They were ubiquitous in former East Germany when I went there on my exchange. Tired, worn-looking Plattenbau. Their glory days were long behind them and in the years since the wall fell, eastern Germany’s declining population meant that many of them also lay empty. Residents preferred living in newer apartment buildings or houses, which were no longer available based on luck or connections.
I also hated Plattenbau. They were a blight on otherwise charming cityscapes. You could see where the seams came together along the prefabricated sections. Their uniformity made neighbhorhoods dull. I much prefered the charming neighborhoods filled with Fachwerkhäuser, many of which had been painstakingly restored since reunification. They had all the charm Plattenbau lacked. Each one with it’s own uniquely handcrafted decorative carvings. They were full of history. Plattenbau, meanwhile, were like cardboard boxes stuck together to shove workers in.
“I can go into any of my neighbors apartments and know exactly where everything is because they’re all the same,” one of my host sister’s friends complained. His university housing was in an old Plattenbau.
“That’s the point of them,” my host sister insisted. “It’s supposed to create sameness. Everyone is the same. Everyone has the same type of apartment, so everyone is equal. No one has a nicer one. That was the communist ideal.
Both her friend and I wrinkled our noses. There’s no way that could be seen as a plus, unless you were a communist. Which we weren’t.
My art teacher at gymnasium made a better point one day, when she mentioned Plattenbau and several students made sounds of disgust. “Hey now, you may think they’re ugly and awful, but when they were built, we all wanted to live in them. They were fantastic. They had running water and electricity and the roof didn’t leak. Compared to my grandmother’s house, which was an old Fachwerk house where the roof did leak when it rained, it was great.”
I hadn’t considered that aspect, and from their silence, I gathered neither had my classmates. In the days after the Wende, it was so easy to forget how hard repairing any old buildings in the East was. Paint was hard to come by. Plattenbau may have been grey with exterior tiling providing the only color, but so were Fachwerkhäuser because it was difficult to get a hold of any paint.
The town I stayed in ended up tearing down most of its Plattenbau. “Good,” I told my house family. “But what about those two in the middle of town?” They were tall ones, like 7 stories tall.
“Oh, they’re keeping them to house refugees and Russians in,” they told me. I think they were a bit sad to see them go. They had lived in one of them when they were first married and had their first child there. The Plattenbau would be replaced shortly with modern, swank apartments with greater appeal.
But in other larger cities of the east where the demand for housing was higher, fewer Plattenbau were being torn down. Instead, they were being remodeled. Their outsides were modernized so they looked less like cookie cutter boxes to house workers and more like upscale, highly coveted housing. Some of the first Plattenbau to be built are now historical monuments.
What finally changed my mind was reading some articles (including the wikipedia articles) about them. They were very efficiently designed: the bathrooms and kitchens shared a wall so only one wall needed to have pipes in it.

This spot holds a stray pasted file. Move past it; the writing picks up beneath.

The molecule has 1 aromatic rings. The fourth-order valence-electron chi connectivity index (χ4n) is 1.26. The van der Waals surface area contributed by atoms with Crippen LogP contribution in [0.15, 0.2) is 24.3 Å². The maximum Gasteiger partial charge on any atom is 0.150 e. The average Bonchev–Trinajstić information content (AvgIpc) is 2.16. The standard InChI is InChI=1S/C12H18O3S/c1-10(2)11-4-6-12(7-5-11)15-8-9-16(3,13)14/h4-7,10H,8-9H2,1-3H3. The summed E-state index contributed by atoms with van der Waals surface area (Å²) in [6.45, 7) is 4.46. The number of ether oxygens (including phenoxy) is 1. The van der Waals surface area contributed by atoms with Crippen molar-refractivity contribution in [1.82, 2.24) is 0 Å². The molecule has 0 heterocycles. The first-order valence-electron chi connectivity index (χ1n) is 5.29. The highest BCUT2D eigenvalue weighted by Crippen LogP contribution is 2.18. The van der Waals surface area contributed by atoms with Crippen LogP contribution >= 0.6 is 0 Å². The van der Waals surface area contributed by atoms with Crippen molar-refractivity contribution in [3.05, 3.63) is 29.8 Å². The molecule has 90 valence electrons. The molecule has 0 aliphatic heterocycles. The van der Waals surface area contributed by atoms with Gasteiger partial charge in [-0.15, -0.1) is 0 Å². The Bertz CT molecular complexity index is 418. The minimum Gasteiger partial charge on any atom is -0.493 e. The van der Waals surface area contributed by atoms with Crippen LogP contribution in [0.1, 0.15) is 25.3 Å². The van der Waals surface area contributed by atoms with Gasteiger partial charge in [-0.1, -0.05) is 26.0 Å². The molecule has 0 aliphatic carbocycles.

They also designed them with socialist ideals in mind: women as equals to men shouldn’t be isolated in the kitchen during meal prep. So dining rooms and kitchens could be combined to keep everyone together! Yay socialism! It’s like a forerunner of today’s open concept living. You can see the tendrils of today’s open plan living reaching all the way back to post-war, East German prefabs.
More interesting in my mind is the fact that East German plattenbau plans were exported directly to….North Korea. According to Nothing to Envy, the plans and apartments were basically plunked down, including elevator shafts that usually remained empty. A few small modifications were made for local customs, like their traditional system of heating, but other than that a former East German plattenbau resident would find themselves quite at home in a North Korean apartment building.
Probably Plattenbauten’s biggest saving grace nowadays is time and distance. It’s now 41 years since the wall fell and the rush to reject everything of the oppressive country has ended. Now there’s a longing for the things you once had, but no longer are.
Like the Palast der Republik. Built on the sight of an imperial palace in the middle of Berlin, it was hugely ugly, at least compared to the palace that stood there before its destruction in the war. After reunification, the government opted to disassemble it and rebuild the palace that had once stood there. The first time I went to Berlin (in 2003), I approved. It was an eyesore and needed to go. The rebuilt citypalace would be easier on the eye.
But the last time I went, in 2016, I felt differently while we were in the Lustgarten and I turned to our Berliner friend and said, “They should have left up the Palast der Republik. It was ugly, but it’s historical and at least it was original. Not a rebuilt fake.” So much of what you see in the museum island is a fake. It was all bombed out after the war with few buildings not being painstakingly rebuilt after the war.
He sighed. “A lot of people agree with you, but now it’s too late. The Palast is gone.” It’s unfortunate. It would have been a great place to have a museum dedicated to life behind the iron curtain, in all its pluses and minuses. It’s funny how if you wait just a little bit longer, sometimes ugly things grow on you and you come to love them for what they are.